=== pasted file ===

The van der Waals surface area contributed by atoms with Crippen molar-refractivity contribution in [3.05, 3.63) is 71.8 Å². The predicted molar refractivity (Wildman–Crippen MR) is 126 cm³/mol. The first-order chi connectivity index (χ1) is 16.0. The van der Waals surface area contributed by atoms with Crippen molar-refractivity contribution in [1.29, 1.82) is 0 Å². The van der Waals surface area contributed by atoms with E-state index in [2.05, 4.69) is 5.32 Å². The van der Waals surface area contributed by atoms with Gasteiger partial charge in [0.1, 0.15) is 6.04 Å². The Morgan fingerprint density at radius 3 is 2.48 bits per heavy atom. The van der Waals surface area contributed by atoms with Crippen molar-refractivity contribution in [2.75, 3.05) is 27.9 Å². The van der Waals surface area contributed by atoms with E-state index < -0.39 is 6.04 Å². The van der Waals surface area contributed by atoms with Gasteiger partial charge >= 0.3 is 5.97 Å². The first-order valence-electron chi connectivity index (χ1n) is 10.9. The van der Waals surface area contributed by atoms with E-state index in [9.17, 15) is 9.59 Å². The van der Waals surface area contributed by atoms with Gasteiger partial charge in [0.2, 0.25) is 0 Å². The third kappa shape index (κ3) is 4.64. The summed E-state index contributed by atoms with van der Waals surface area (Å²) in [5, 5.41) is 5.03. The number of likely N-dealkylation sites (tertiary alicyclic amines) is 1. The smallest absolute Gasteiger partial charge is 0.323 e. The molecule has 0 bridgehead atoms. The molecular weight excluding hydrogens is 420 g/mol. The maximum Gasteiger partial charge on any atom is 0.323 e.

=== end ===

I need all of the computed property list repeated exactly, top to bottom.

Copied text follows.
The van der Waals surface area contributed by atoms with Crippen molar-refractivity contribution in [3.05, 3.63) is 71.8 Å². The predicted molar refractivity (Wildman–Crippen MR) is 126 cm³/mol. The first-order chi connectivity index (χ1) is 16.0. The van der Waals surface area contributed by atoms with Crippen molar-refractivity contribution in [1.29, 1.82) is 0 Å². The van der Waals surface area contributed by atoms with E-state index in [2.05, 4.69) is 5.32 Å². The van der Waals surface area contributed by atoms with Gasteiger partial charge in [0.1, 0.15) is 6.04 Å². The Morgan fingerprint density at radius 3 is 2.48 bits per heavy atom. The van der Waals surface area contributed by atoms with Crippen molar-refractivity contribution in [2.75, 3.05) is 27.9 Å². The van der Waals surface area contributed by atoms with E-state index < -0.39 is 6.04 Å². The van der Waals surface area contributed by atoms with Gasteiger partial charge >= 0.3 is 5.97 Å². The first-order valence-electron chi connectivity index (χ1n) is 10.9. The van der Waals surface area contributed by atoms with E-state index in [9.17, 15) is 9.59 Å². The van der Waals surface area contributed by atoms with Gasteiger partial charge in [0.2, 0.25) is 0 Å². The third kappa shape index (κ3) is 4.64. The summed E-state index contributed by atoms with van der Waals surface area (Å²) in [5, 5.41) is 5.03. The number of likely N-dealkylation sites (tertiary alicyclic amines) is 1. The smallest absolute Gasteiger partial charge is 0.323 e. The molecule has 0 bridgehead atoms. The molecular weight excluding hydrogens is 420 g/mol. The maximum Gasteiger partial charge on any atom is 0.323 e.